Friday, February 13, 2015
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In This Issue
Fraud in the News
The following are current news articles about health care and fraud issues.


Consumer Fraud: 


1. "Sending Money Out of Love, or Sending a Scammer Money?" (FTC)


2. "Share These Online Safety Tips with Your Valentine" (FTC)


3. "FTC Obtains $9.5 Million Judgment Against Sweepstakes Promoter for Contempt" (FTC)

Please share this Fraud Alert with colleagues, consumers, or other professionals in your area. If you have any questions about the Illinois SMP program, or to receive these Fraud Alerts directly, please contact Jason Echols, Healthcare Consumer Protection Coordinator at AgeOptions.


This document was supported in part by a grant (No. 90MP0163 & 90SP0061) from the Administration on Aging (AoA), Administration for Community Living (ACL), U.S. Department of Health and Human Services (DHHS). Grantees carrying out projects under government sponsorship are encouraged to express freely their findings and conclusions. Therefore, points of view or opinions do not necessarily represent official AoA, ACL, or DHHS policy. 


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Dear SMP Readers, 


This week is a special Fraud Alert dedicated to information and resources regarding a recent data hack at a major health insurance company.


Have a great weekend!

The Data Breach: What Happened

Last week, there was news of a major data breach at Anthem, America's second largest health insurance company. According to the FTC, computer hackers stole data that included names, birth dates, medical IDs, Social Security numbers, etc. Anthem is taking steps to address this issue and identify the consumers affected by this hack. Anthem has said that once it identifies who was affected, it will be sending letters via postal mail to those consumers. You can find updated information about the specifics of this hack and who it impacts at a special website that Anthem has created:

Even if your information was not compromised in this hacking, it is important to understand that identity theft can happen to you, which is why you must protect yourself. If a scammer has your personal information, they could possibly access your bank account or open lines of credit in your name and leave you with a mess that takes years to sort out. Read on for tips to avoid identity theft.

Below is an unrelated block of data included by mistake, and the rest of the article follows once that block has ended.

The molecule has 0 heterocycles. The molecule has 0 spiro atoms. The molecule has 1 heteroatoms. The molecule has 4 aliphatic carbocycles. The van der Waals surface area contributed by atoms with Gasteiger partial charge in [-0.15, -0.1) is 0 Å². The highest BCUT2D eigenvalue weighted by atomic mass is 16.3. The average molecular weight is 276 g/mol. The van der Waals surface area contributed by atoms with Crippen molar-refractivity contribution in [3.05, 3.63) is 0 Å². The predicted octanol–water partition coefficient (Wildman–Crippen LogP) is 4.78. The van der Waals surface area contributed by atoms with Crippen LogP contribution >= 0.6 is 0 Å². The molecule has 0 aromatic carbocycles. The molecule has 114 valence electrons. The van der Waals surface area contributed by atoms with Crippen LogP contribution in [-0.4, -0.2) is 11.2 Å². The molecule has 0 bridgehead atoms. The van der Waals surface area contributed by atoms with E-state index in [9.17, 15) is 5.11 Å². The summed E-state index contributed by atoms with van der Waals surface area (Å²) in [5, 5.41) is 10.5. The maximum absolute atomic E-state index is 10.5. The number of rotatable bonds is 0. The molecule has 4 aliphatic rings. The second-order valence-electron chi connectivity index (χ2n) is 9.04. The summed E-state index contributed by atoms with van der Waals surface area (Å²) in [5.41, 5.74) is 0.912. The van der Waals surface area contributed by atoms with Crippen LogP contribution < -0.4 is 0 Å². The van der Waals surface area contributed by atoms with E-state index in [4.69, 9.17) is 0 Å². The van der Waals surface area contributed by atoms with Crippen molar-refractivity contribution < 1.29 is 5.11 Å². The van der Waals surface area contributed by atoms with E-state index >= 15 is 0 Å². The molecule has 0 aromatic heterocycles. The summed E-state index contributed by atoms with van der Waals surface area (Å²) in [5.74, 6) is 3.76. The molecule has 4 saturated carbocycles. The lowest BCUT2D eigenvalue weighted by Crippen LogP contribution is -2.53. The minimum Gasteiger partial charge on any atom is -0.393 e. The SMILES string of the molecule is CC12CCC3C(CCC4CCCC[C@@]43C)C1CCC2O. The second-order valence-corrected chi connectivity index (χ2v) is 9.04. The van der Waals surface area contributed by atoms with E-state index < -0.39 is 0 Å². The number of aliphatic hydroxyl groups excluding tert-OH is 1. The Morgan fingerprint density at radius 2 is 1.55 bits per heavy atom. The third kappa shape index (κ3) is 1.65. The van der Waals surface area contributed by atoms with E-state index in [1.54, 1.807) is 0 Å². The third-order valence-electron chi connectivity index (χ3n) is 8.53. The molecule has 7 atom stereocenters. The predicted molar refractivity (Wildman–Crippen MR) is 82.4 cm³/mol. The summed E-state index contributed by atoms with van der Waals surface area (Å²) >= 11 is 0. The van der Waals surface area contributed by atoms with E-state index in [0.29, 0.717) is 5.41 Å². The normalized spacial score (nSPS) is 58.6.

Phishing: Don't Take the Email Bait

As with any big news story, scammers are ready to jump on the headlines and use them to scam people. There have been reports of scammers emailing or calling consumers pretending to represent Anthem. Their goal is to convince you to give them your personal information, which means that even if someone's personal data was not involved in the computer hack, that person may end up giving their information away to a scammer who emails or calls. This scam is known as a "phishing" (pronounced "fishing") scam because the scammer is using the promise of free credit monitoring or credit card protection as bait to get information like your social security number or bank information. Never click on links in emails from someone you do not know and never give your personal information over the phone or via email to a stranger. Remember that Anthem is sending letters via postal mail to consumers. Read more about this phishing scam on the FTC blog.
How You Can Protect Yourself from Identity Theft

With a data hack of this size, you may be wondering if you are impacted and what you can do to protect yourself from potential identity theft. 

The Illinois Attorney General's Office issued a press release about this data breach and the phishing scam, which includes tips for consumers who have been impacted by the hack at Anthem. Read the press release and tips here.

Many sites suggest that you put either a fraud alert or security freeze on your credit report if your information was part of the data breach. You can read more about fraud alerts and security freezes in the Attorney General's Identity Theft Resource Guide.

In the state of Illinois if you are a victim of identity theft, a security freeze is free. Some people may consider a security freeze on their credit report as a precautionary measure. However, there could be up to $10 in fees each time you place, remove, or temporarily lift a freeze on your account. You can read more in the Identity Theft Resource Guide (see above) to make an informed decision.

You are entitled to a free credit report from each of the three credit reporting agencies every year at Reviewing your credit report and looking for inaccurate information is something that everyone of us should do on a regular basis. This free credit report is the tool that helps you spot identity theft and misuse of your personal information. 

Other resources:
Attorney General's Identity Theft Hotline (866)999-5630 
FTC Identity Theft Website:

Finally, here is a video from the FTC about what identity theft is and five steps you can routinely take to protect yourself and your identity:

What Is Identity Theft?
What Is Identity Theft?

AgeOptions Ideogram


Jason B. Echols, MSW,
Health Care Consumer Protection Coordinator
1048 Lake Street, Suite 300
Oak Park, IL 60301
phone (708)383-0258 fax (708)524-0870


AgeOptions, the Area Agency on Aging of Suburban Cook County, is committed to improving the quality of life and maintaining the dignity of older adults and those who care about them - through leadership and support, community partnerships, comprehensive services, accurate information and powerful advocacy.

Fraud Alerts contain information about current scams taking place in Illinois, announcements and updates about programs or services related to health care and/or fraud protection, and links to news articles about health care and fraud topics. Please forward any recommendations or announcements that you would like to be included in a future Fraud Alert to